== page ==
Jesus has just cleansed the Temple. Now comes the challenge of authority. But in good rabbinic tradition, he answers the question with a question. The marvel of the interaction is the utter inability of the chief priests and scribes to see the hypocrisy of their position. But as in all these stories, we can never see ourselves as uninvolved bystanders. We, too, are so often in their position, blind, or at least inattentive, to the presence and work of God around us. So then comes yet another parable of vineyards, tenants, and a landlord. They, and everyone listening, know exactly what the parable is about.
The battle of wits – one of the Pharisees great games. But they picked the wrong fight. Their question, of course, was designed to be impossible to answer. If Jesus said ‘yes’ to paying taxes to Caesar, he clearly wasn’t the Messiah, as everyone knew the Messiah would come to restore Israel to its place of independence and glory by expelling the Romans, and his support would evaporate as the morning mist. If he said ‘no’, he would be guilty of inciting insurrection and imprisonment. His answer is literally stunning – they are silenced. But Jesus’ challenge remains to us.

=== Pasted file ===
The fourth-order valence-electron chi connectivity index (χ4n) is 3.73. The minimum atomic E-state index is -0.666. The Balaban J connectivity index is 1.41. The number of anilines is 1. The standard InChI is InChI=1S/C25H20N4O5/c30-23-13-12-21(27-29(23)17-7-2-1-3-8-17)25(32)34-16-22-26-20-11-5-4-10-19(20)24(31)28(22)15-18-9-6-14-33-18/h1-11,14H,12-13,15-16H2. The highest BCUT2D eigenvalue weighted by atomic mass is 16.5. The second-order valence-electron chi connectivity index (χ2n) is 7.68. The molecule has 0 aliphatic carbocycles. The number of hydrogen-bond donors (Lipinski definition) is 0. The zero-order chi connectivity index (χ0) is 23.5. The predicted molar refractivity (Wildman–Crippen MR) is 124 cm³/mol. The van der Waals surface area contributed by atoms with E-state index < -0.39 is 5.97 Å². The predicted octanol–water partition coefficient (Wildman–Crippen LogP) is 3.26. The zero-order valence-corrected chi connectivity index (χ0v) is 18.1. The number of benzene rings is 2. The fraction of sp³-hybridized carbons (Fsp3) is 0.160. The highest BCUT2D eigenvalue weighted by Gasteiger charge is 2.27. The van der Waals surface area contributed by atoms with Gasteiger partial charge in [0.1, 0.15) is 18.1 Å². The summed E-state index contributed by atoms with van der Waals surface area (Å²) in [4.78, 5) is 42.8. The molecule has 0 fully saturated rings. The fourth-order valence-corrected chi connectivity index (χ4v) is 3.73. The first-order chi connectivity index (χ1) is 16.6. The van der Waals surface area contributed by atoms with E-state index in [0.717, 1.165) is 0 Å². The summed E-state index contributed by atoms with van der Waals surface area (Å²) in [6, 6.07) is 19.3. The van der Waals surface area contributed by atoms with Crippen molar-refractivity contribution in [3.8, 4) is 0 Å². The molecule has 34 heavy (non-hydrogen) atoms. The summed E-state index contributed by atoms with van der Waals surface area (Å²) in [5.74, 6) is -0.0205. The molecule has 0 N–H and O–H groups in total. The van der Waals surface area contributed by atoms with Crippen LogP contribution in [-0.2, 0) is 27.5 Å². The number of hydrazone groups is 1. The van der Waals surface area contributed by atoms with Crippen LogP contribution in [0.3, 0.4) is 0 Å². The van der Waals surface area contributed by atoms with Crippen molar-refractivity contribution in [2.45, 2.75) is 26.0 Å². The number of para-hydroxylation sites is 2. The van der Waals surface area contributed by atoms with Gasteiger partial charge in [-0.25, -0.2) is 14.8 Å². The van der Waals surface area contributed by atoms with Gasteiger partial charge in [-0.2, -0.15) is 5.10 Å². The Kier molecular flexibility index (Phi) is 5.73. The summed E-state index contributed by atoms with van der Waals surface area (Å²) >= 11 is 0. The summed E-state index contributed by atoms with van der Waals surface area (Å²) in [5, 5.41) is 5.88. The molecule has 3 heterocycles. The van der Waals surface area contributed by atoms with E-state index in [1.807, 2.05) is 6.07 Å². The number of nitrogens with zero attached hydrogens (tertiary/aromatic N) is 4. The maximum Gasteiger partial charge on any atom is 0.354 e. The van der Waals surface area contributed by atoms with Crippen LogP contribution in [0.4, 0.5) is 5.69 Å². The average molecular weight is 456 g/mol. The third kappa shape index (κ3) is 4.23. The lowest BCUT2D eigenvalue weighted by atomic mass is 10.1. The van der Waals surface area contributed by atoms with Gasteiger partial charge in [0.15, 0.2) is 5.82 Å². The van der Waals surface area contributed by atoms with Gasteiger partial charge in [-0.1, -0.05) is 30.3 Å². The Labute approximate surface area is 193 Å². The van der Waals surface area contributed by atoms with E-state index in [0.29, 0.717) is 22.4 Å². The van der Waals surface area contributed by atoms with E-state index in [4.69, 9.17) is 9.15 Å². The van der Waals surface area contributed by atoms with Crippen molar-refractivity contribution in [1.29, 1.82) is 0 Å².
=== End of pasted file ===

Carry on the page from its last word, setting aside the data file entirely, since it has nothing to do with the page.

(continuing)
Cuthbert at last lays down his shepherd’s crook and retreats to the solitary life on Farne that, again, isn’t quite so solitary as he would like. Monastic obedience, to those of us outside the ‘religious’ life, can appear restrictive and claustrophobic. But it is designed to overcome the stubborn wilfulness in each of us that is called ‘pride’ and ‘independence’. We tend to value our independence as our freedom. But the paradox is that freedom is not found in independence: it is found in service to the Creator, for only here, as we learn to love, can our beings truly flourish and become all that the Creator intended us to be. The hanging goose is merely the foil for the lesson.